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Testimonials

Part-time work, full-time work, and scholarships are just a few ways that students manage debt. The following are experiences and tips from several Memorial students who are managing their student debt.

Stephen Foley - (Get) pay as you go (to university)

Stephen is a third-year student who found an alternative way of dealing with student debt – he joined the Canadian Forces Army Reserve where he holds the rank of corporal. With the assistance of the military, he is pursing a University degree. He was offered an education reimbursement program that paid for his schooling and will allow him to graduate with no student debt.

Question: How did you manage the extra responsibility of work as a full-time student?

“For the most part, I don’t have any problem balancing my employment with the military and my school work. I usually prepare for school ahead of time so that I can keep my commitment to the military. If anything, the military has helped me learn how to manage my study time better so that I can work regularly.”

“However if my school and work schedules clash, the military is very accommodating in helping me to balance my commitments – especially when it comes to family or school.”

Tip: Joining the Canadian Forces Army Reserve can be a good way to support yourself during your university career, while learning time management and other valuable skills.



Paul Brothers – Turning a tip into a university education

A fourth-year business student at Memorial, Paul manages his expenses while attending university in a variety of ways. He uses student loans to help him pay for his tuition, but relies on his part-time work as a waiter and bartender to cover the other costs.

Question: Have you found alternatives to borrowing to help pay for your university education?

“Yes, I work at Fog City as a waiter and at the Attic as a bartender. I find that, with gratuities, I can make much more money and work fewer hours. I have been in the service industry for a number of years and have found employers pretty good at accommodating work and school schedules.”


Tip: Part-time work, particularly in the service industry where gratuities are common, can provide income to subsidize your post-secondary education. The jobs also generally come with flexible hours.



Sherry Wyse - Get a degree – and a job – at university

Sherry is a third-year Arts student and is in her fifth year of studies at Memorial. Sherry has lived in residence for most of her university life and decided to use the resources close to home to help pay for her education. As an active part-time employee with MUNSU, she was able to earn money and make a difference in the university. She has also sought part-time work through the university’s career experience (MUCEP) program, which she says gives her the flexibility to work on-campus between classes and assignments, meet new people, and gain valuable work experience in jobs on campus that relate to her interests.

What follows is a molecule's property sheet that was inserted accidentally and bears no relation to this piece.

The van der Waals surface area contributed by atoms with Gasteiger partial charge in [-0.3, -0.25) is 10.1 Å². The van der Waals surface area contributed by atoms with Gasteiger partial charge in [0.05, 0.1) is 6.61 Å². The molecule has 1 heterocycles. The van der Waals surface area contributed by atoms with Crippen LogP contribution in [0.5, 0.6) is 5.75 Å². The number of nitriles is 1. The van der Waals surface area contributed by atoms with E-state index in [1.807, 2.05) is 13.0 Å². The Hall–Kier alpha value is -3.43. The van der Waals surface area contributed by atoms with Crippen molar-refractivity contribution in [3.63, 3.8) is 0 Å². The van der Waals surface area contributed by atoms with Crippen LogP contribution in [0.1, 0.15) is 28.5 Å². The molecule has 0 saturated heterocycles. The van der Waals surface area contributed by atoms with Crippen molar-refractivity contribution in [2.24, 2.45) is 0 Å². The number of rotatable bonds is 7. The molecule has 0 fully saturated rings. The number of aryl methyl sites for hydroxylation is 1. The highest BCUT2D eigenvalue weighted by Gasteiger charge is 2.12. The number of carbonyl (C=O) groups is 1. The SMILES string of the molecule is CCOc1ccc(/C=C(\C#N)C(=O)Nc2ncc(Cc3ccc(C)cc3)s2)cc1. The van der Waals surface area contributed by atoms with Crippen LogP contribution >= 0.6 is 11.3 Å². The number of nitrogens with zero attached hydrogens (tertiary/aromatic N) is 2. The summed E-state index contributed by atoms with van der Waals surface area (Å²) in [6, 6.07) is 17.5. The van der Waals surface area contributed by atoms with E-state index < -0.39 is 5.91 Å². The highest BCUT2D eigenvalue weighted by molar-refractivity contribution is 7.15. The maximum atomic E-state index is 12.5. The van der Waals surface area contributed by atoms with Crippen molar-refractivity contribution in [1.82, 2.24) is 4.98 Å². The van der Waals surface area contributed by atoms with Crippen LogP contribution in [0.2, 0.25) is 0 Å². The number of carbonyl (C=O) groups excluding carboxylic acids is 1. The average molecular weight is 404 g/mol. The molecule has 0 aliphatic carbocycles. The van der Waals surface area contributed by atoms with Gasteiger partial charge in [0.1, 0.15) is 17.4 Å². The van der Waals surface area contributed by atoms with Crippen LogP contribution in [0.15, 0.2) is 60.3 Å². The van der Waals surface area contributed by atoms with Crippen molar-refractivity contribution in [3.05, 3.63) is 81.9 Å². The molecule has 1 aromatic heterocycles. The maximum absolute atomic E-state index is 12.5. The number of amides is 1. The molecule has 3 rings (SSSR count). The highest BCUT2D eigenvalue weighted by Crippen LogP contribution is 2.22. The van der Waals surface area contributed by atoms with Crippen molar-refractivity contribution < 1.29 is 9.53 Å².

Question: How did you manage the extra responsibility of work as a full-time student?

“I found that finding jobs that are with the university worked best for me. They give me a flexible schedule and I don’t have to worry about transportation since its already on campus. Plus the pay is good! It also looks great on a resume that I have had a relevant job (with MUCEP) for a number of years.”


Tip: On-Campus jobs through MUCEP (Memorial’s Undergraduate Career Experience Program) offer students diverse opportunities to gain experience in their fields of study and earn competitive wages.




Sara Tully – Turning learning into teaching – and dollars

Sara, a fourth-year biology student completing her honours bachelors degree in biology, works as a teaching assistant for first-year biology courses. Having a job on-campus has allowed her to easily schedule work in the lab around her classes. Working in her academic department has also allowed her to network with faculty and staff while gaining hands-on experience in her field.


Question: How are you funding your university education?

“I have a part-time job during the school year, including teaching assistantships, and full- time employment during the summer.”


Tip:Find a job on-campus that relates to the field that you are studying. Being a teaching assistant can put your learning to work by helping others and still gaining financial rewards.




Christina Kearney – Flexible learning pays dividends

Christina, a third-year business student, started university with student loans but decided to pay them off by finding a part-time job during the semester and a full-time job in the summers. She found that taking distance courses allows her to work more paid employment during the semester and finish her studying on her own time.




Question: How did you manage the work and school challenge?

“I learned to be time efficient and also took some distance courses so that I was able to balance my school schedule, which I could fit in anytime, with my work schedule. Time management is very important with distance courses, since you work on your own schedule, but once you get a hang of it it’s a great solution for students who have to work part-time. “


Tip: Taking distance courses – even if you are taking some on-campus courses -- can help provide more flexibility in your schedule to accommodate employment or other income-generating activities, such as operating your own small business.



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